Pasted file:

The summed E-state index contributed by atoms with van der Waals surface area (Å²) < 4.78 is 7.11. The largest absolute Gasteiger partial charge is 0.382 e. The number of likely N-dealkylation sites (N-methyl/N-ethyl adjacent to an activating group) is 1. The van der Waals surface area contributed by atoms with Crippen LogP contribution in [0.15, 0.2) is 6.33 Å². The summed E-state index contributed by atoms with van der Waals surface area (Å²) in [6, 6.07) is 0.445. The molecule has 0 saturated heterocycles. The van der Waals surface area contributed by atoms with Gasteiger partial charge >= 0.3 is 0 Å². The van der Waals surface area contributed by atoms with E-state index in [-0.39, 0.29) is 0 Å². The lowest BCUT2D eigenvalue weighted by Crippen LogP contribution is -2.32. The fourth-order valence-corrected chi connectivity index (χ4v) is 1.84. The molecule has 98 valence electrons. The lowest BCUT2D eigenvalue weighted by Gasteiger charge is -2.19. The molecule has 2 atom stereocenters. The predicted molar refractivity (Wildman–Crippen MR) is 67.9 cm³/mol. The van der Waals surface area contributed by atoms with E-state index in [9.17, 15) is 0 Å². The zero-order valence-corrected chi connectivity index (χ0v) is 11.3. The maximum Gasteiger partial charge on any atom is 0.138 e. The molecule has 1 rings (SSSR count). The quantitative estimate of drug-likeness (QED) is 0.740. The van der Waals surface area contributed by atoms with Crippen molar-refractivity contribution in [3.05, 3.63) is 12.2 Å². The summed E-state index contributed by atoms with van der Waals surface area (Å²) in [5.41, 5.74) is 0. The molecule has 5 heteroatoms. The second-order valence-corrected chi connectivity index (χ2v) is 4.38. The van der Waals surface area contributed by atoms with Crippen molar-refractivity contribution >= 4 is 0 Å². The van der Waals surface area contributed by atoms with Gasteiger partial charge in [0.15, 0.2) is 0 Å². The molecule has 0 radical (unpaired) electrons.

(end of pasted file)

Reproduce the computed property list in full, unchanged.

The summed E-state index contributed by atoms with van der Waals surface area (Å²) < 4.78 is 7.11. The largest absolute Gasteiger partial charge is 0.382 e. The number of likely N-dealkylation sites (N-methyl/N-ethyl adjacent to an activating group) is 1. The van der Waals surface area contributed by atoms with Crippen LogP contribution in [0.15, 0.2) is 6.33 Å². The summed E-state index contributed by atoms with van der Waals surface area (Å²) in [6, 6.07) is 0.445. The molecule has 0 saturated heterocycles. The van der Waals surface area contributed by atoms with Gasteiger partial charge >= 0.3 is 0 Å². The van der Waals surface area contributed by atoms with E-state index in [-0.39, 0.29) is 0 Å². The lowest BCUT2D eigenvalue weighted by Crippen LogP contribution is -2.32. The fourth-order valence-corrected chi connectivity index (χ4v) is 1.84. The molecule has 98 valence electrons. The lowest BCUT2D eigenvalue weighted by Gasteiger charge is -2.19. The molecule has 2 atom stereocenters. The predicted molar refractivity (Wildman–Crippen MR) is 67.9 cm³/mol. The van der Waals surface area contributed by atoms with E-state index in [9.17, 15) is 0 Å². The zero-order valence-corrected chi connectivity index (χ0v) is 11.3. The maximum Gasteiger partial charge on any atom is 0.138 e. The molecule has 1 rings (SSSR count). The quantitative estimate of drug-likeness (QED) is 0.740. The van der Waals surface area contributed by atoms with Crippen molar-refractivity contribution in [3.05, 3.63) is 12.2 Å². The summed E-state index contributed by atoms with van der Waals surface area (Å²) in [5.41, 5.74) is 0. The molecule has 5 heteroatoms. The second-order valence-corrected chi connectivity index (χ2v) is 4.38. The van der Waals surface area contributed by atoms with Crippen molar-refractivity contribution >= 4 is 0 Å². The van der Waals surface area contributed by atoms with Gasteiger partial charge in [0.15, 0.2) is 0 Å². The molecule has 0 radical (unpaired) electrons.